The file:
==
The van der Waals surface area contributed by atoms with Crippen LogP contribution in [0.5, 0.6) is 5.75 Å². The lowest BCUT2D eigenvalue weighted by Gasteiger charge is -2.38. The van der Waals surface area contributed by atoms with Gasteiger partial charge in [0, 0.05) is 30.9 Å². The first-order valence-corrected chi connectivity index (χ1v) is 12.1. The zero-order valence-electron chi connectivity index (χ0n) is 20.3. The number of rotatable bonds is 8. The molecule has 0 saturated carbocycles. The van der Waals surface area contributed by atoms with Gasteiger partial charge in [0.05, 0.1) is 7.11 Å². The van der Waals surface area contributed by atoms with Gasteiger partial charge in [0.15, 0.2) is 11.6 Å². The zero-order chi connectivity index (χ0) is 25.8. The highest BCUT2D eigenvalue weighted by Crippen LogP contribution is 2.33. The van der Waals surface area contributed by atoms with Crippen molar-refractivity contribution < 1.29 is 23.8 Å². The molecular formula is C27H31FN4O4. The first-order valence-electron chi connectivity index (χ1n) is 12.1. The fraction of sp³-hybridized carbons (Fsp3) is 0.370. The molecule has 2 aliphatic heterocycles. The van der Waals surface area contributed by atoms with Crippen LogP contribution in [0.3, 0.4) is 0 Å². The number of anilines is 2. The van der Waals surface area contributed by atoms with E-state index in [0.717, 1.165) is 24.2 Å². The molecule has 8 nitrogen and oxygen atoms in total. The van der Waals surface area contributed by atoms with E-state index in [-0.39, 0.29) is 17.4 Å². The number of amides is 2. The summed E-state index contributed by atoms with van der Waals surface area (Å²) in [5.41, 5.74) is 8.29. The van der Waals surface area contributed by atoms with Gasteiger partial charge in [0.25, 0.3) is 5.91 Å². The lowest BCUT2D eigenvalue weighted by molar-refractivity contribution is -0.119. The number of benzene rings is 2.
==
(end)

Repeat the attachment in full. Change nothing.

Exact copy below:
The van der Waals surface area contributed by atoms with Crippen LogP contribution in [0.5, 0.6) is 5.75 Å². The lowest BCUT2D eigenvalue weighted by Gasteiger charge is -2.38. The van der Waals surface area contributed by atoms with Gasteiger partial charge in [0, 0.05) is 30.9 Å². The first-order valence-corrected chi connectivity index (χ1v) is 12.1. The zero-order valence-electron chi connectivity index (χ0n) is 20.3. The number of rotatable bonds is 8. The molecule has 0 saturated carbocycles. The van der Waals surface area contributed by atoms with Gasteiger partial charge in [0.05, 0.1) is 7.11 Å². The van der Waals surface area contributed by atoms with Gasteiger partial charge in [0.15, 0.2) is 11.6 Å². The zero-order chi connectivity index (χ0) is 25.8. The highest BCUT2D eigenvalue weighted by Crippen LogP contribution is 2.33. The van der Waals surface area contributed by atoms with Crippen molar-refractivity contribution < 1.29 is 23.8 Å². The molecular formula is C27H31FN4O4. The first-order valence-electron chi connectivity index (χ1n) is 12.1. The fraction of sp³-hybridized carbons (Fsp3) is 0.370. The molecule has 2 aliphatic heterocycles. The van der Waals surface area contributed by atoms with Crippen LogP contribution in [0.3, 0.4) is 0 Å². The number of anilines is 2. The van der Waals surface area contributed by atoms with E-state index in [0.717, 1.165) is 24.2 Å². The molecule has 8 nitrogen and oxygen atoms in total. The van der Waals surface area contributed by atoms with E-state index in [-0.39, 0.29) is 17.4 Å². The number of amides is 2. The summed E-state index contributed by atoms with van der Waals surface area (Å²) in [5.41, 5.74) is 8.29. The van der Waals surface area contributed by atoms with Gasteiger partial charge in [0.25, 0.3) is 5.91 Å². The lowest BCUT2D eigenvalue weighted by molar-refractivity contribution is -0.119. The number of benzene rings is 2.